Icebergs May Have Vacationed in Miami During the Last Ice Age
According to oceanographer Alan Condron.
New numerical modeling examined ocean circulation during the last ice age, about 21, 000 years ago, indicates that icebergs from the North American ice sheet may have frequently made it to South Carolina and sometimes even as far south as south Florida. These models are consistent with recently discovered iceberg scour marks on the ocean floor.
High-resolution images of the sea floor between Cape Hatteras to Florida identified roughly 400 markings formed by huge icebergs, as thick as 1,000 meters. Icebergs of this size are only today seen in the northern latitudes off the coast of Greenland.
By simulating the release of glacial meltwater floods in a numerical ocean circulation model, Condron determined that large volumes of meltwater would have had to slough off the Laurentide ice sheet from the Hudson bay or Gulf of St. Lawrence. This would have temporarily reversed the direction of the Gulf Stream as cold water from the north flowed south. Water off the coast of Florida would have therefore been near-freezing as icebergs appeared as far south as the Florida Keys.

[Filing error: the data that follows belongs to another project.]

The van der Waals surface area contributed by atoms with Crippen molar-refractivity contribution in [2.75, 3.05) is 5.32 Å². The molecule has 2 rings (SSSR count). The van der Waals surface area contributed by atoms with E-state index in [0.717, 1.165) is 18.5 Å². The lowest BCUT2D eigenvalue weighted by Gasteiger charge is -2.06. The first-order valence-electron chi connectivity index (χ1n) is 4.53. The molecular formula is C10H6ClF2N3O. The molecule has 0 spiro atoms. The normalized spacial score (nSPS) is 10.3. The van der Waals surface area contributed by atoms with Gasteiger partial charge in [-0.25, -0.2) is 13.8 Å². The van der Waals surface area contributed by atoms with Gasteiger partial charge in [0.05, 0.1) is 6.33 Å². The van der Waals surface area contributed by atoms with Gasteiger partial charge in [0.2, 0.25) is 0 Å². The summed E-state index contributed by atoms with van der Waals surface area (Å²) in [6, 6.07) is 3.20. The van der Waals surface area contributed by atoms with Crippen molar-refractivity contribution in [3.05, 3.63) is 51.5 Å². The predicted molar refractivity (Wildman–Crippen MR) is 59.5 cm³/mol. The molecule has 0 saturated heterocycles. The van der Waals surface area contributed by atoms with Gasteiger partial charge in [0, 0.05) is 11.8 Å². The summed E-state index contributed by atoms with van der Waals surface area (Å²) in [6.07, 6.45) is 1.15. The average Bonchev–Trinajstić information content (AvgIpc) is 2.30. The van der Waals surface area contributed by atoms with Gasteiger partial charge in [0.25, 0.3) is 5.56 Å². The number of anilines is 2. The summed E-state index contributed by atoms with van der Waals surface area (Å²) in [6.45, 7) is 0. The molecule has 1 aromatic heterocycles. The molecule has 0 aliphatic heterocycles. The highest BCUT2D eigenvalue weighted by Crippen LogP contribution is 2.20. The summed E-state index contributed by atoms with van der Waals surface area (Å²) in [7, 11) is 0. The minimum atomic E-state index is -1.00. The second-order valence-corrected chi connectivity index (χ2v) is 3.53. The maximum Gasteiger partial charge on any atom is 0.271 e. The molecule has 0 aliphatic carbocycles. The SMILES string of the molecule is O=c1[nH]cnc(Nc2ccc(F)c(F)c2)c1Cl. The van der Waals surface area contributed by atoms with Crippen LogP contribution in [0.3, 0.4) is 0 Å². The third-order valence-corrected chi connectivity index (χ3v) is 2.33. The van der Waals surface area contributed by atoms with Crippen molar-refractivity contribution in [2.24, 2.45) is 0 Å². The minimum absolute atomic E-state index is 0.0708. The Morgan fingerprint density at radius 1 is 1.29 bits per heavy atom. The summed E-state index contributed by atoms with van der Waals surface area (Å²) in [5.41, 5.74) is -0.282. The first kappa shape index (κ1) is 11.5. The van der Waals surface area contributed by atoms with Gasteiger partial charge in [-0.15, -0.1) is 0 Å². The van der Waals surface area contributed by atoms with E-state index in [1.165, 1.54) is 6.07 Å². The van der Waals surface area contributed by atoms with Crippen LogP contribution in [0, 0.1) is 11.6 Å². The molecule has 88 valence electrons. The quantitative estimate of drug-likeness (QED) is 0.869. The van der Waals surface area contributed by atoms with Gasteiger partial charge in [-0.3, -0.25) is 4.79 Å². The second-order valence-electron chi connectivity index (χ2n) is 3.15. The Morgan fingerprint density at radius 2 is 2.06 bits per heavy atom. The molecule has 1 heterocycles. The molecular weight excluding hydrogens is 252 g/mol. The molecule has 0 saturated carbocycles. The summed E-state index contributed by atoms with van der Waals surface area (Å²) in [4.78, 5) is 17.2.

A description of Condron’s work in conjunction with Jenna Hill of Coastal Carolina University can be found in the advance online issue of Nature Geosciences, if you are fancy enough to have a subscription.
According Condron and Hill, this data indicates that mechanisms of abrupt climate change are more complicated than ever realized; future research will have to examine coastal boundary currents and their relationship with ice sheet runoff and subpolar fresh water.
Source: EurekAlert Release
Image by Tech. Sgt. Dan Rea, U.S. Air Force [Public domain], via Wikimedia Commons